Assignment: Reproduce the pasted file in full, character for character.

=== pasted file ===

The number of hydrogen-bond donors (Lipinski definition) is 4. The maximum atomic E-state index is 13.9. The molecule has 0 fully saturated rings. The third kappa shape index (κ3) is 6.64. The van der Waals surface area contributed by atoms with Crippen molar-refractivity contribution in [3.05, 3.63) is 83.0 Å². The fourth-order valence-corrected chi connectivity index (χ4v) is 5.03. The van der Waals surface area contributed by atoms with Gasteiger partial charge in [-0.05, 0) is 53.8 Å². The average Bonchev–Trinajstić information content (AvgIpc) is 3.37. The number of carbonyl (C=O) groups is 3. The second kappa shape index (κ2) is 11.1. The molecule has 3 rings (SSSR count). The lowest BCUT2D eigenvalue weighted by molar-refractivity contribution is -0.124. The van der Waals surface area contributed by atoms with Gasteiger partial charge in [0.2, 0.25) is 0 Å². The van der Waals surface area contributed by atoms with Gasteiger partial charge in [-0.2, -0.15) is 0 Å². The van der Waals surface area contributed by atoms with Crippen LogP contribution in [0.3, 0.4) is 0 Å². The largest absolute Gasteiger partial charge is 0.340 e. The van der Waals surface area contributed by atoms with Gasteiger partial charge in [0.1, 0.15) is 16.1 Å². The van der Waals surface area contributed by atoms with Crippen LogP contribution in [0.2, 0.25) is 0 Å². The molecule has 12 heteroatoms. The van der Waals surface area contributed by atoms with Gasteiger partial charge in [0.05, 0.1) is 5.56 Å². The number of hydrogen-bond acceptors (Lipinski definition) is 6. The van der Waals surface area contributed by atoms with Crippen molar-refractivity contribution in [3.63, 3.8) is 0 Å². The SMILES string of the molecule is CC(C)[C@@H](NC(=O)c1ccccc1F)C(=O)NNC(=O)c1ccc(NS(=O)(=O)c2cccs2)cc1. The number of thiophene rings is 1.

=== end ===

The number of hydrogen-bond donors (Lipinski definition) is 4. The maximum atomic E-state index is 13.9. The molecule has 0 fully saturated rings. The third kappa shape index (κ3) is 6.64. The van der Waals surface area contributed by atoms with Crippen molar-refractivity contribution in [3.05, 3.63) is 83.0 Å². The fourth-order valence-corrected chi connectivity index (χ4v) is 5.03. The van der Waals surface area contributed by atoms with Gasteiger partial charge in [-0.05, 0) is 53.8 Å². The average Bonchev–Trinajstić information content (AvgIpc) is 3.37. The number of carbonyl (C=O) groups is 3. The second kappa shape index (κ2) is 11.1. The molecule has 3 rings (SSSR count). The lowest BCUT2D eigenvalue weighted by molar-refractivity contribution is -0.124. The van der Waals surface area contributed by atoms with Gasteiger partial charge in [0.2, 0.25) is 0 Å². The van der Waals surface area contributed by atoms with Gasteiger partial charge in [-0.2, -0.15) is 0 Å². The van der Waals surface area contributed by atoms with Crippen LogP contribution in [0.3, 0.4) is 0 Å². The largest absolute Gasteiger partial charge is 0.340 e. The van der Waals surface area contributed by atoms with Gasteiger partial charge in [0.1, 0.15) is 16.1 Å². The van der Waals surface area contributed by atoms with Crippen LogP contribution in [0.2, 0.25) is 0 Å². The molecule has 12 heteroatoms. The van der Waals surface area contributed by atoms with Gasteiger partial charge in [0.05, 0.1) is 5.56 Å². The number of hydrogen-bond acceptors (Lipinski definition) is 6. The van der Waals surface area contributed by atoms with Crippen molar-refractivity contribution in [3.63, 3.8) is 0 Å². The SMILES string of the molecule is CC(C)[C@@H](NC(=O)c1ccccc1F)C(=O)NNC(=O)c1ccc(NS(=O)(=O)c2cccs2)cc1. The number of thiophene rings is 1.